This same kind of economic reasoning explains why software vendors spend so little effort securing their own products. We in computer security think the vendors are all a bunch of idiots, but they’re behaving completely rationally from their own point of view. The costs of adding good security to software products are essentially the same ones incurred in increasing network security — large expenses, reduced functionality, delayed product releases, annoyed users — while the costs of ignoring security are minor: occasional bad press, and maybe some users switching to competitors’ products. Any smart software vendor will talk big about security, but do as little as possible, because that’s what makes the most economic sense.
As scientists, we are awash in security technologies. We know how to build much more secure operating systems. We know how to build much more secure access control systems. We know how to build much more secure networks. To be sure, there are still technological problems, and research continues. But in the real world, network security is a business problem. The only way to fix it is to concentrate on the business motivations. We need to change the economic costs and benefits of security. We need to make the organizations in the best position to fix the problem want to fix the problem.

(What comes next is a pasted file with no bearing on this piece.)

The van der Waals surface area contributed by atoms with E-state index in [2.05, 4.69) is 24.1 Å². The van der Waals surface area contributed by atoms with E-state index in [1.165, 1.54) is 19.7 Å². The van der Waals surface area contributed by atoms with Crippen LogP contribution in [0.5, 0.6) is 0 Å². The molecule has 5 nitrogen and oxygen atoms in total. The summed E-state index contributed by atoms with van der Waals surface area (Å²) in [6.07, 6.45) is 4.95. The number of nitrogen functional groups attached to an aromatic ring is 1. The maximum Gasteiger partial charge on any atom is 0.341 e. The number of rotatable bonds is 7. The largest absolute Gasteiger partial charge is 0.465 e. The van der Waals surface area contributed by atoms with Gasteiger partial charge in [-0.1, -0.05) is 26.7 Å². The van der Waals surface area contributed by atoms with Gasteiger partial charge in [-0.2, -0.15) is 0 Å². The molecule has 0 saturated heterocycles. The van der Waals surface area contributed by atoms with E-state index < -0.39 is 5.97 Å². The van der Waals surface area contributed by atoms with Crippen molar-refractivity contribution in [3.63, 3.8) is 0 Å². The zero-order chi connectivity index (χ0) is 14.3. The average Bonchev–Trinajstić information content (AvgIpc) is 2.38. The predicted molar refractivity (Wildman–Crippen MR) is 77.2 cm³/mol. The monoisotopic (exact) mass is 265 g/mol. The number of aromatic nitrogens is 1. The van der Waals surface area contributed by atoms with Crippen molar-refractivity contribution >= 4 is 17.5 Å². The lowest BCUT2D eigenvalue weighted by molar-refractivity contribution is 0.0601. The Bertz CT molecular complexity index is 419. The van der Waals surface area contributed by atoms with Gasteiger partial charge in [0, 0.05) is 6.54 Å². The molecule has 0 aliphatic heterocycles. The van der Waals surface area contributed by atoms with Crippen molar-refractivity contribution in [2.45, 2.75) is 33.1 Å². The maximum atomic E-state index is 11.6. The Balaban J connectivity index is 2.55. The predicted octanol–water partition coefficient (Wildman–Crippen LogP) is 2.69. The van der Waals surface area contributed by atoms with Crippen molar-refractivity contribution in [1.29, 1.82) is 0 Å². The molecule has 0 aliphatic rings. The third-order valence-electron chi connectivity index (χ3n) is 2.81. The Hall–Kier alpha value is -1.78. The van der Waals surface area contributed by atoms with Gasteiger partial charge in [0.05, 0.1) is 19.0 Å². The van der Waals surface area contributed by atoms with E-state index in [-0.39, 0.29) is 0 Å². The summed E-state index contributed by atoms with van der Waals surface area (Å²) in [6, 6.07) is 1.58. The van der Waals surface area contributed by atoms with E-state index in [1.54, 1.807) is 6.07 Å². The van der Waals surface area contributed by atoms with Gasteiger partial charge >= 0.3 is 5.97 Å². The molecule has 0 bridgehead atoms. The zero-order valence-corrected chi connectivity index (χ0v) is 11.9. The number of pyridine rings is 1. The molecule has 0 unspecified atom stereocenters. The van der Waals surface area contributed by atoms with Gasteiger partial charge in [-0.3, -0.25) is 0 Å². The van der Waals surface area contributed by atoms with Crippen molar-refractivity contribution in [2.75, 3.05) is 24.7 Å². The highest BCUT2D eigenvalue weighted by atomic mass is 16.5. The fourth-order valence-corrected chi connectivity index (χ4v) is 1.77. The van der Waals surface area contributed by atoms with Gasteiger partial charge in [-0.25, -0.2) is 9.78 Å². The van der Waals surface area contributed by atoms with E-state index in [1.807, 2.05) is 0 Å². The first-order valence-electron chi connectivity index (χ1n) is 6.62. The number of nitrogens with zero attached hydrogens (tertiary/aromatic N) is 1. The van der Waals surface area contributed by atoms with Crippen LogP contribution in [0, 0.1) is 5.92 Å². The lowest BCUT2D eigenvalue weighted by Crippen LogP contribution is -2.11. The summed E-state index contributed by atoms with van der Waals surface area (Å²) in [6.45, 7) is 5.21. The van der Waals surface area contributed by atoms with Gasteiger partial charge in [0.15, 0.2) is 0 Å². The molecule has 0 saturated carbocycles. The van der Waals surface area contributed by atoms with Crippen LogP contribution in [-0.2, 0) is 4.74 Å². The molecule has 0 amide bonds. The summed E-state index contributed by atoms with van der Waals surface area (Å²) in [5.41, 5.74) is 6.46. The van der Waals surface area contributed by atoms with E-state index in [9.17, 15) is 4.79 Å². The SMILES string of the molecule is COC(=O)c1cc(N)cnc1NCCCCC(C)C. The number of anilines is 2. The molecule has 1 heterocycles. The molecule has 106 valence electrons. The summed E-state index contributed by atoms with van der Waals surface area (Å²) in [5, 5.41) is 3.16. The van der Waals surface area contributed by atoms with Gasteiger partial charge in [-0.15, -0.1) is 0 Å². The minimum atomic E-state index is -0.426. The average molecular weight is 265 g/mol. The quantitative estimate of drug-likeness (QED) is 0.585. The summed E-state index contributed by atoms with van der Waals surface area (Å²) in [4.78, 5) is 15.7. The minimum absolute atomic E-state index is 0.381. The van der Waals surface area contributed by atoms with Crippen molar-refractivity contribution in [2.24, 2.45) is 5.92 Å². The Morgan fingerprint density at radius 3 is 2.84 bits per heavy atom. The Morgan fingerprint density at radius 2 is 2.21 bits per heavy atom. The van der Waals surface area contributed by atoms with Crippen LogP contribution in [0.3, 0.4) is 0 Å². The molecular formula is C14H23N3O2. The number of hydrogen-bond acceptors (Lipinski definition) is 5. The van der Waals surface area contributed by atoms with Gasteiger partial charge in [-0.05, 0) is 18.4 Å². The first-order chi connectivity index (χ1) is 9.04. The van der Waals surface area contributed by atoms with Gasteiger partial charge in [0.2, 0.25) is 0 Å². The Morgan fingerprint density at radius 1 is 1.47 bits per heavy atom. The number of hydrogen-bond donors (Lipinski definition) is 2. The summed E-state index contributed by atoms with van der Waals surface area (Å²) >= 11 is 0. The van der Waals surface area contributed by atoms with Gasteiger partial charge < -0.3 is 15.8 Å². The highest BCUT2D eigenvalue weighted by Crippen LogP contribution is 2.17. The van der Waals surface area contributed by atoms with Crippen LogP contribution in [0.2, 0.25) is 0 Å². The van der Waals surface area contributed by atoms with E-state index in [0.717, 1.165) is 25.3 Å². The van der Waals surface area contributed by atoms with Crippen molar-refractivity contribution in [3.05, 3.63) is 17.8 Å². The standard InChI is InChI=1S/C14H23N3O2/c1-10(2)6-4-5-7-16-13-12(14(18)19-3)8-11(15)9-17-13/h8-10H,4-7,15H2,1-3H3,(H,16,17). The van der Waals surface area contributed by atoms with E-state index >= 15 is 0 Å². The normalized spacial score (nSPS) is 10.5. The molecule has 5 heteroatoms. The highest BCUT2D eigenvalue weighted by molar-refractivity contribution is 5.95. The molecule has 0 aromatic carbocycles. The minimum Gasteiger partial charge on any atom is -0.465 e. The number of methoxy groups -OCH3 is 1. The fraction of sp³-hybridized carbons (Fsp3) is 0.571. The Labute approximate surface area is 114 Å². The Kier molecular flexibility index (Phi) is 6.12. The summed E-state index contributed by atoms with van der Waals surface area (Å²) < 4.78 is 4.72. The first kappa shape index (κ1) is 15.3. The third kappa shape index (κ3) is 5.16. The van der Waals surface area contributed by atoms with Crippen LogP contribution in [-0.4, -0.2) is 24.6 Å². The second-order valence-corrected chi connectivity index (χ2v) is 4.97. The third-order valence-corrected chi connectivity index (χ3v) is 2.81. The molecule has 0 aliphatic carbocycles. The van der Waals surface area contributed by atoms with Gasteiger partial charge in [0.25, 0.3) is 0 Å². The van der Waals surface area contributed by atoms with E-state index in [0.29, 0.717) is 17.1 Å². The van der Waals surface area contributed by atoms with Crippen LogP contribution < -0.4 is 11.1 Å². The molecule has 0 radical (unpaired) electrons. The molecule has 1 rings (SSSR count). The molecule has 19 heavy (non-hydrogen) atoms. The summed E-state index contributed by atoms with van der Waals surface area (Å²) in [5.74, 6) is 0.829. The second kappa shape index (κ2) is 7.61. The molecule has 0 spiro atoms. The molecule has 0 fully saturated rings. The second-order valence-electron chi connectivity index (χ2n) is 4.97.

Liability enforcement is essential. Remember that I said the costs of bad security are not borne by the software vendors that produce the bad security. In economics this is known as an externality: a cost of a decision that is borne by people other than those making the decision.
Today there are no real consequences for having bad security, or having low-quality software of any kind. Even worse, the marketplace often rewards low quality. More precisely, it rewards additional features and timely release dates, even if they come at the expense of quality.